This match featured the leaders in the standings Luna Rossa (ITA-45) against Young Australia (AUS-31), the team at the bottom of the standings. Australian skipper James Spithill had another good start, forcing Francesco de Angelis to tack around at the committee boat end, and return late to the start line. Young Australia started with a 19 second lead but couldn't match the speed of the Italians. Luna Rossa gained on each split tack, eventually crossing ahead of Young Australia halfway up the leg. The Italians gained time on every leg of the course, and were never threatened.

In the closest racing seen yet on the Hauraki Gulf, Abracadabra (USA-50) beat Stars & Stripes (USA-55), after coming from behind halfway through the race. After that, Abracadabra skipper John Kolius held off a determined challenge by Stars & Stripes to finish just three seconds ahead. The first lap and a half had the two boats never more than a few lengths apart with Abracadabra always trailing. The predicted left-hand shift came through and even though Abracadabra was on the unfavoured side, Kolius remained in touch. On the second run Kolius gybed away early and then gybed back with some separation and began to show better speed. Kolius sailed steadily past his opponent to lead by 19 seconds at the lee mark. This was also the biggest delta of the match as Read fought unsuccessfully to retake the lead. -- Louis Vuitton Cup website,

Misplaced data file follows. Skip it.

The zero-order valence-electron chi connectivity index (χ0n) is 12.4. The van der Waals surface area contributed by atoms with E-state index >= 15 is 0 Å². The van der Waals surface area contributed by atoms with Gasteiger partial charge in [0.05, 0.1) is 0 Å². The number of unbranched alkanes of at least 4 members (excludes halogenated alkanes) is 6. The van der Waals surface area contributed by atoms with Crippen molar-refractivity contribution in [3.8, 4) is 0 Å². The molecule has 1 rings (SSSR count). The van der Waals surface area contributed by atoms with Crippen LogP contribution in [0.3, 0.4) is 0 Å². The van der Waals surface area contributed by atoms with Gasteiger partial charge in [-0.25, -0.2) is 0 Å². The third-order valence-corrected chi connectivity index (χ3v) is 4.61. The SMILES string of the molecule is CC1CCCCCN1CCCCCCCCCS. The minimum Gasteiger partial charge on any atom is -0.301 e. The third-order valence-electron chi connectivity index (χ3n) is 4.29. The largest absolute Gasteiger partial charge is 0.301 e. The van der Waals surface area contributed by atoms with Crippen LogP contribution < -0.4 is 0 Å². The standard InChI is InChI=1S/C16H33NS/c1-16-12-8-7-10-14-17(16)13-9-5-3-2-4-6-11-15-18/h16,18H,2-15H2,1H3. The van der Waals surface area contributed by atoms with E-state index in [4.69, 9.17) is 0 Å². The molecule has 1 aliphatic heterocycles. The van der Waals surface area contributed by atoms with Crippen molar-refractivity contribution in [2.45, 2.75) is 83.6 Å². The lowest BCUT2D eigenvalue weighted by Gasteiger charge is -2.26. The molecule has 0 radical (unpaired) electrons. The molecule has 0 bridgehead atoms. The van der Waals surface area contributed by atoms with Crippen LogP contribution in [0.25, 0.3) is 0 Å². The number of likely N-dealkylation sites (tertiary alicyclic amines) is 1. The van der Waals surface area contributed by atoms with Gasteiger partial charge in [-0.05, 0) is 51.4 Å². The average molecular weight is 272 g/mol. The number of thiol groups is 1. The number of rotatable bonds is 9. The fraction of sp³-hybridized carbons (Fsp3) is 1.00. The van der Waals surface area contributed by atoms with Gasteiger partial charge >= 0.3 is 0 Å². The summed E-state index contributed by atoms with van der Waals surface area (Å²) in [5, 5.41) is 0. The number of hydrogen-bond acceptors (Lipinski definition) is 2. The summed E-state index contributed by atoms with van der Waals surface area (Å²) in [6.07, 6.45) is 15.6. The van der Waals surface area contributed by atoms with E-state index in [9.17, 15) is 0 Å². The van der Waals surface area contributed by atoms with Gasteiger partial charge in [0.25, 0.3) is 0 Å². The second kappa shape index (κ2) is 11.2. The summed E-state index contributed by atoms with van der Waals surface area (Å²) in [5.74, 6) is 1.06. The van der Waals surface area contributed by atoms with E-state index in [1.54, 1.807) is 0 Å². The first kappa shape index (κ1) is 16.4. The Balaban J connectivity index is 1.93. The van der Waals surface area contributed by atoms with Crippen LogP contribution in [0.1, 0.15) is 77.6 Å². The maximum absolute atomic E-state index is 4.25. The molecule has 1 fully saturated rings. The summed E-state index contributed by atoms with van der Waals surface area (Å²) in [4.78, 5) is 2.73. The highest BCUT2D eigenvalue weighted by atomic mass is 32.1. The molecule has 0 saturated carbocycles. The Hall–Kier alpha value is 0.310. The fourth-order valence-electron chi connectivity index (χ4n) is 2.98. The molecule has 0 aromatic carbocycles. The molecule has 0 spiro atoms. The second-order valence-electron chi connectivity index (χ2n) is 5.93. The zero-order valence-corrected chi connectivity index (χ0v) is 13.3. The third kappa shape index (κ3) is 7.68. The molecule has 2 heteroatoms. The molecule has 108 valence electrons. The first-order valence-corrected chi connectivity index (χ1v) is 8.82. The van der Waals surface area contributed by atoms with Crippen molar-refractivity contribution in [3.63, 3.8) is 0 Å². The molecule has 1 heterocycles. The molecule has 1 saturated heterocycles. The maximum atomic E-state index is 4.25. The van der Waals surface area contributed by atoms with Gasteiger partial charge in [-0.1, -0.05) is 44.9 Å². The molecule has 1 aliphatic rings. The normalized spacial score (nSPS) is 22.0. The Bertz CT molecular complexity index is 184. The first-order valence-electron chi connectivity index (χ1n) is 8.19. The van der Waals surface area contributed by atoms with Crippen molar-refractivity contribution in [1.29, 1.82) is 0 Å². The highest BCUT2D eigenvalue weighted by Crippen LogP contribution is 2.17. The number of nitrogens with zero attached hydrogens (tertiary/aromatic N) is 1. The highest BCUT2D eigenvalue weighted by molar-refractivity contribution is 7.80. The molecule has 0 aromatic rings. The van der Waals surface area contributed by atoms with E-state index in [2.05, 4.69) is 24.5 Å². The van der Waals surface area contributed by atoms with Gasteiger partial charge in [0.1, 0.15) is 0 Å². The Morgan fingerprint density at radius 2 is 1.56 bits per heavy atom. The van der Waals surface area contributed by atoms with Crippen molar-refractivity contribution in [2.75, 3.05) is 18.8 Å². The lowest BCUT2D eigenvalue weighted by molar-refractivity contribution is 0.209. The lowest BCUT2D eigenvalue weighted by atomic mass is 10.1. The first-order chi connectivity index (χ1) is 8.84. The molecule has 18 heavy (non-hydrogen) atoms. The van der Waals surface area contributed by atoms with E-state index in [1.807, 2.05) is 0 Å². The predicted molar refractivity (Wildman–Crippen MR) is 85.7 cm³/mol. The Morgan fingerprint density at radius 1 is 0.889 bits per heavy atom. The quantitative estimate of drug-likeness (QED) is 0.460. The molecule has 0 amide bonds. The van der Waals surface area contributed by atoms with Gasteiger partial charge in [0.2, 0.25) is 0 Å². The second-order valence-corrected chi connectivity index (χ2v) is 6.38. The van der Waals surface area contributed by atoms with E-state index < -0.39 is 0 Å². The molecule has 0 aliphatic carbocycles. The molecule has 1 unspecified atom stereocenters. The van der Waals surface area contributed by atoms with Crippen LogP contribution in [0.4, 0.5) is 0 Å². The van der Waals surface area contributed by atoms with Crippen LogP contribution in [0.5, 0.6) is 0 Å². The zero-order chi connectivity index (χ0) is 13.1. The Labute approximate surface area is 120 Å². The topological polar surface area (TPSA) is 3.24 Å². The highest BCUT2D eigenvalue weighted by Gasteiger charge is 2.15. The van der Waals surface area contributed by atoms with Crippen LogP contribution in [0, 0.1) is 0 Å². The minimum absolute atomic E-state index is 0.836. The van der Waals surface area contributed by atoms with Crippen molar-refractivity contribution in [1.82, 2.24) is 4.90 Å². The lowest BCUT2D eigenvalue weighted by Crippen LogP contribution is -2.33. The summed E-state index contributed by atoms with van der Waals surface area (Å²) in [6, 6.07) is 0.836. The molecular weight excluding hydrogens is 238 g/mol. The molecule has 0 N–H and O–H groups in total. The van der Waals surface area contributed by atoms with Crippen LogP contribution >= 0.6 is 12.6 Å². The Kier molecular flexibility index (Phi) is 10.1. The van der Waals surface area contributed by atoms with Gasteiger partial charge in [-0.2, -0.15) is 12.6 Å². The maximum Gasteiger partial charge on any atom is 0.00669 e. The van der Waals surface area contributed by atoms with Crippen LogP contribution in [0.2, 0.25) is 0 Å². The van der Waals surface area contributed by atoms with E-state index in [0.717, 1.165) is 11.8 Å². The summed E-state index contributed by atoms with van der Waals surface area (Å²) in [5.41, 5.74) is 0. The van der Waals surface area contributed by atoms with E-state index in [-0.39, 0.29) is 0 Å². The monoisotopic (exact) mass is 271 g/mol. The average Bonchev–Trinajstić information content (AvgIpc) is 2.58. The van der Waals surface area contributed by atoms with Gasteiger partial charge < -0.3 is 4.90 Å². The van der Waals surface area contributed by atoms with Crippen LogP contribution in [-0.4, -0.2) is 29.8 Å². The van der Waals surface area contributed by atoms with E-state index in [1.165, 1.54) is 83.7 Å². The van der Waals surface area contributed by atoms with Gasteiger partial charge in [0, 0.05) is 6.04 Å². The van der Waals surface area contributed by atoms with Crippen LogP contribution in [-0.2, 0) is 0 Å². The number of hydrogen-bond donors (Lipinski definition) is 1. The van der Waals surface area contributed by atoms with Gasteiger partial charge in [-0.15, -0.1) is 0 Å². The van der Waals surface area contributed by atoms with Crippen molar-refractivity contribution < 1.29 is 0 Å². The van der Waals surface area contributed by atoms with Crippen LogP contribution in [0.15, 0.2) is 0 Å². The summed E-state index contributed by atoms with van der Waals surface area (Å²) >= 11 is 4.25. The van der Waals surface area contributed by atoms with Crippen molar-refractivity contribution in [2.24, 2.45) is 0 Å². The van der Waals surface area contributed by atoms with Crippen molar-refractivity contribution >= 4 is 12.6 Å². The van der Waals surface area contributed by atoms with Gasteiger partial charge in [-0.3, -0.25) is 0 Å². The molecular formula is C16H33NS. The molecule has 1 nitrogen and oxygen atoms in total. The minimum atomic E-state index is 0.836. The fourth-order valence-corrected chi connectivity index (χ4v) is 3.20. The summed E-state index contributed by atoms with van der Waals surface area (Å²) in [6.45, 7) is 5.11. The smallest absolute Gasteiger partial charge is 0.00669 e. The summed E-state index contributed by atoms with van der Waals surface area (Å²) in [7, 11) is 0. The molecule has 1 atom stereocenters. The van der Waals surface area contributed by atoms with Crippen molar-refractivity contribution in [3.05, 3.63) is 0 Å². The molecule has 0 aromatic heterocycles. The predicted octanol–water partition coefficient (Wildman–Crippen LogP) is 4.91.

* AmericaOne's second International America's Cup Class yacht, USA 61 arrived in Auckland on Monday. At 6:50 PM the Air New Zealand chartered 747 Evergreen Cargo plane was greeted by airport security and a small group of onlookers. This is the first time in America's Cup history that an IACC yacht has flown on a 747 air freighter.

Weeks prior to the planned departure, templates were created by the AmericaOne boat building team to replicate the boat's dimensions and girth. The templates enabled the Los Angeles-based cargo team and the AmericaOne shore team to develop the loading and unloading techniques of the yacht. Special consideration had to be taken for the precious cargo as it made its Auckland debut. "The boat could just clear the cargo door," said Peter Ginley, Air New Zealand's Capacity & Yield Manager. A special pallet was built by AmericaOne to transport USA 61 in flight. It took five hours to load the yacht onto the 747. USA 61 is the largest cargo transported in the history of Air New Zealand. USA 61 was specially padded, packed and shrink-wrapped for its 12-hour flight from Los Angeles International Airport, USA to Auckland International Airport, by the U.S.-based AmericaOne shore crew.